REFERENCE- Catelas, I., M. A. Wimmer, and S. Utzschneider. “Polyethylene and metal wear particles: characteristics and biological effects.” Seminars in Immunopathology 33, issue 3, (May 2011): 257-71. doi: 10.1007/s00281-011-0242-3.

  • Wear particles are microscopic pieces of metal, ceramic, or plastic that break off of the prosthesis and irritate tissues and enter the bloodstream.
  • Patients who receive knee replacements have higher levels of various metals, such as chromium and cobalt, in their blood.
  • The larger the prosthesis, the more metal ions found in the blood.

REFERENCE- Friesenbichler, J., W. Maurer-Ertl, P. Sadoghi, et al. “Serum metal ion levels after rotating-hinge knee arthroplasty: comparison between a standard device and a megaprosthesis.” International Orthopaedics 36, issue 3, (March 2012): 539-44. doi: 10.1007/s00264-011-1317-4.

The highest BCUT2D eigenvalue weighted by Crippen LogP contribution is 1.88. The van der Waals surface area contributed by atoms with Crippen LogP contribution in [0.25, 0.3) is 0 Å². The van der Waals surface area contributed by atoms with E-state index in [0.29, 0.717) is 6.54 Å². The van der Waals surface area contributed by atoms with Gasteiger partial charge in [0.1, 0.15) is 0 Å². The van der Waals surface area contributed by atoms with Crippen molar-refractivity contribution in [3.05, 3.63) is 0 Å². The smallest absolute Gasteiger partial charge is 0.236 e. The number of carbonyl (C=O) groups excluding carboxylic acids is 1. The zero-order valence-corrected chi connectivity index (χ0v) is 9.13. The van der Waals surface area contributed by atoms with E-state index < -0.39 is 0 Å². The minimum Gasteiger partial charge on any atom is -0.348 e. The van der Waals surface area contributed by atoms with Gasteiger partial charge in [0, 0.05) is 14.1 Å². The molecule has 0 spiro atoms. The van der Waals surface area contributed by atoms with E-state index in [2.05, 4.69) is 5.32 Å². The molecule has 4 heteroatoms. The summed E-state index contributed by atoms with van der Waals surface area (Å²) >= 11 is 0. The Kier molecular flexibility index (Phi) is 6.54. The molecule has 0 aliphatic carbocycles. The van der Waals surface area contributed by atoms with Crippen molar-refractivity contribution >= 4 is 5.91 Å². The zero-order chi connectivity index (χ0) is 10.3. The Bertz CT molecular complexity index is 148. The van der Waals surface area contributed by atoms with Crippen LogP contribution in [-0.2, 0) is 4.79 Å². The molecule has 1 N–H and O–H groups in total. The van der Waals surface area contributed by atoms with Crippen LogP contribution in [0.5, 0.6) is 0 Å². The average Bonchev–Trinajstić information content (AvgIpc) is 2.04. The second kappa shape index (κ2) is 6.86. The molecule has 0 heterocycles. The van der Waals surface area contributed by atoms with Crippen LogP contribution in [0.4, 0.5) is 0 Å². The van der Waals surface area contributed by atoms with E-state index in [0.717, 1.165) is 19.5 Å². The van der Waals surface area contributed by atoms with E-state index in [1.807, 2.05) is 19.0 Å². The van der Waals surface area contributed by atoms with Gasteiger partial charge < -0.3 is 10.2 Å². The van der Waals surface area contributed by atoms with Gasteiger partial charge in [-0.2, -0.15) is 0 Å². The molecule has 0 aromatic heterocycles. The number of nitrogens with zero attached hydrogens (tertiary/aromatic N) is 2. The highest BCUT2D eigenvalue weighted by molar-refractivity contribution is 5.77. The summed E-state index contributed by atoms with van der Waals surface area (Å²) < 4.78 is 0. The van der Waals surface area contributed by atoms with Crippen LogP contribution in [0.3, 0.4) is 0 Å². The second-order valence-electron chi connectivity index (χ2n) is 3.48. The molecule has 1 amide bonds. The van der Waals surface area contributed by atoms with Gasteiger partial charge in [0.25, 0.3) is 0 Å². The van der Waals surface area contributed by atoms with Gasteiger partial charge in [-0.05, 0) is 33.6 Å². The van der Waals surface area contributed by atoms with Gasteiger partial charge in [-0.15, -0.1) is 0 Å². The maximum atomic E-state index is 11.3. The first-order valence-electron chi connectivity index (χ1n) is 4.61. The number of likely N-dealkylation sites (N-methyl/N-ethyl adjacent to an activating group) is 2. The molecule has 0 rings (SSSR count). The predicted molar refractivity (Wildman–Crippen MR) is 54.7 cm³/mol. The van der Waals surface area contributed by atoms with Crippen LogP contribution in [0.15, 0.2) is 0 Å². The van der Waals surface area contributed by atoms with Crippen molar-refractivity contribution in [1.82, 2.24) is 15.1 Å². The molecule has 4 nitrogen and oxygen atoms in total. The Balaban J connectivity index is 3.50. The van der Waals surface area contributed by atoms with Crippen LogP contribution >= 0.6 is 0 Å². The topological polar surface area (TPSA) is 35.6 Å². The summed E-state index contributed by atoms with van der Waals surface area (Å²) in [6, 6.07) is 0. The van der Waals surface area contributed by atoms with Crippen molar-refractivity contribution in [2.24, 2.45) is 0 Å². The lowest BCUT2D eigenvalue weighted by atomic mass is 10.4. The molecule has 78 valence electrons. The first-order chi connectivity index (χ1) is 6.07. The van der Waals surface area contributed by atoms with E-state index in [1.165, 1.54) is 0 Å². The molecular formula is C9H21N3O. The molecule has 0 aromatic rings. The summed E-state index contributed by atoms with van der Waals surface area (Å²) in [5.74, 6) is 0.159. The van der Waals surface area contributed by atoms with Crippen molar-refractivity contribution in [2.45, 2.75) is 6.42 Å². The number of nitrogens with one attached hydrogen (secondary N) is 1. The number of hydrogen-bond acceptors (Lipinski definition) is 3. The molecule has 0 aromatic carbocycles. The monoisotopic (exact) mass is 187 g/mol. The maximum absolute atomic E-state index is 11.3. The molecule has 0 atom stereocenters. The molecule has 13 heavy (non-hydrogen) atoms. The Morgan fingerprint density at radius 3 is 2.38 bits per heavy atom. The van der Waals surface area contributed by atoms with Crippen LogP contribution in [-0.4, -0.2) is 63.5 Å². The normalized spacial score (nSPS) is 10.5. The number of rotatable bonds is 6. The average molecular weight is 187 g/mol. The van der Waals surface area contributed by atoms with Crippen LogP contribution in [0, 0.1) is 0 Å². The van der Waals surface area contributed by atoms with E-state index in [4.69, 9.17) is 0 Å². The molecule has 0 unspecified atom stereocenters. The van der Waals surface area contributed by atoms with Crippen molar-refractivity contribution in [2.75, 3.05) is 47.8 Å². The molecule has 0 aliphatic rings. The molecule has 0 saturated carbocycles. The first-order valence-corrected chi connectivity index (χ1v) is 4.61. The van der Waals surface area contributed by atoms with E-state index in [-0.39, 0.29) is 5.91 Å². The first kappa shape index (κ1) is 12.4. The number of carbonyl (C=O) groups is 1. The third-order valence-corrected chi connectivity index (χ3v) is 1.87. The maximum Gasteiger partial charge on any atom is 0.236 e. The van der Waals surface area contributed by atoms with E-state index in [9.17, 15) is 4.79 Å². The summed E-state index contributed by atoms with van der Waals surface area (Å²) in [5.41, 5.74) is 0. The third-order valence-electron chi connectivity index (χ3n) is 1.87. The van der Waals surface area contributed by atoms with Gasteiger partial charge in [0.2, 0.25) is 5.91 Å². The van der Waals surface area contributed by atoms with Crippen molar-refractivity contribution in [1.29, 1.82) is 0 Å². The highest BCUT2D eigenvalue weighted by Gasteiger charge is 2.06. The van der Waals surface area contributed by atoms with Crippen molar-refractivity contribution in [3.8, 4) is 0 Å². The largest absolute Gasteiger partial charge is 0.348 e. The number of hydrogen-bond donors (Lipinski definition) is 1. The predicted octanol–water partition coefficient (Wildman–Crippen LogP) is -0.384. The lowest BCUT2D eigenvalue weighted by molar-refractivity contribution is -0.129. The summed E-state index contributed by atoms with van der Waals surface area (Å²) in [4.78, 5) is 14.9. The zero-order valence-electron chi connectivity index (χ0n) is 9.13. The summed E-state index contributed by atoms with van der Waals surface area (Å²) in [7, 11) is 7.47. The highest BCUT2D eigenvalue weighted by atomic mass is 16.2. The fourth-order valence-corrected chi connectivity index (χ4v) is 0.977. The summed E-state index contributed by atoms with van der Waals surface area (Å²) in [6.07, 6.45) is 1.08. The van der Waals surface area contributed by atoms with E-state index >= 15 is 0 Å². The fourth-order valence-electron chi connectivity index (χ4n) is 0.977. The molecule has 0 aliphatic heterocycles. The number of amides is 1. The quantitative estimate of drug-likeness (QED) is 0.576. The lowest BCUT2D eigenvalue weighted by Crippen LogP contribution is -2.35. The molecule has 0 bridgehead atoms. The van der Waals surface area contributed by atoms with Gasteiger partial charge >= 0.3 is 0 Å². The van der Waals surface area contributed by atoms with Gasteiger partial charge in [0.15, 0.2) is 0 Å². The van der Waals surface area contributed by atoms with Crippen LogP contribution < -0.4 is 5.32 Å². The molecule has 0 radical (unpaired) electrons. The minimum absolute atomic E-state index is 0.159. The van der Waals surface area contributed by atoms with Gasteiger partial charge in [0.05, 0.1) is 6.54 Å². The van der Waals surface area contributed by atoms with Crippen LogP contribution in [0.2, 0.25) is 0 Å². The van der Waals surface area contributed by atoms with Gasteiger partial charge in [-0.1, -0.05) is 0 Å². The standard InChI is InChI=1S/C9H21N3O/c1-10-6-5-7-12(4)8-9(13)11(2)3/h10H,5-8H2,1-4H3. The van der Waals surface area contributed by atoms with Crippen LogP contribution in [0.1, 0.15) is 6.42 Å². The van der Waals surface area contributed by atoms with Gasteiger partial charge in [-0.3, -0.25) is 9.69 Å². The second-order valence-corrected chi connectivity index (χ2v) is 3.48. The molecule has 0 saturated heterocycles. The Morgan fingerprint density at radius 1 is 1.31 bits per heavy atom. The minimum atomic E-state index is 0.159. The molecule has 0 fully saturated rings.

• Several hip-replacement device manufacturers have undergone major recalls in recent years due to findings of increased blood metal ions and shards of metal in patients.
  • Titanium wear particles from metal and polyethylene prostheses have been shown to create chromosomal instability, reproductive failure, and gene damage in the cells for many generations.
  • One-third of minimally invasive hip replacement patients develop pseudotumors, caused by black soot-like metal particles worn from the prosthesis.

REFERENCE- Smeekes, C., B. Ongkiehong, B. van der Wal, et. al. “Large fixed-size metal-on-metal total hip arthroplasty: higher serum metal ion levels in patients with pain.” International Orthopaedics 39, issue 4, (April 2015): 631-8. doi: 10.1007/s00264-014-2605-6.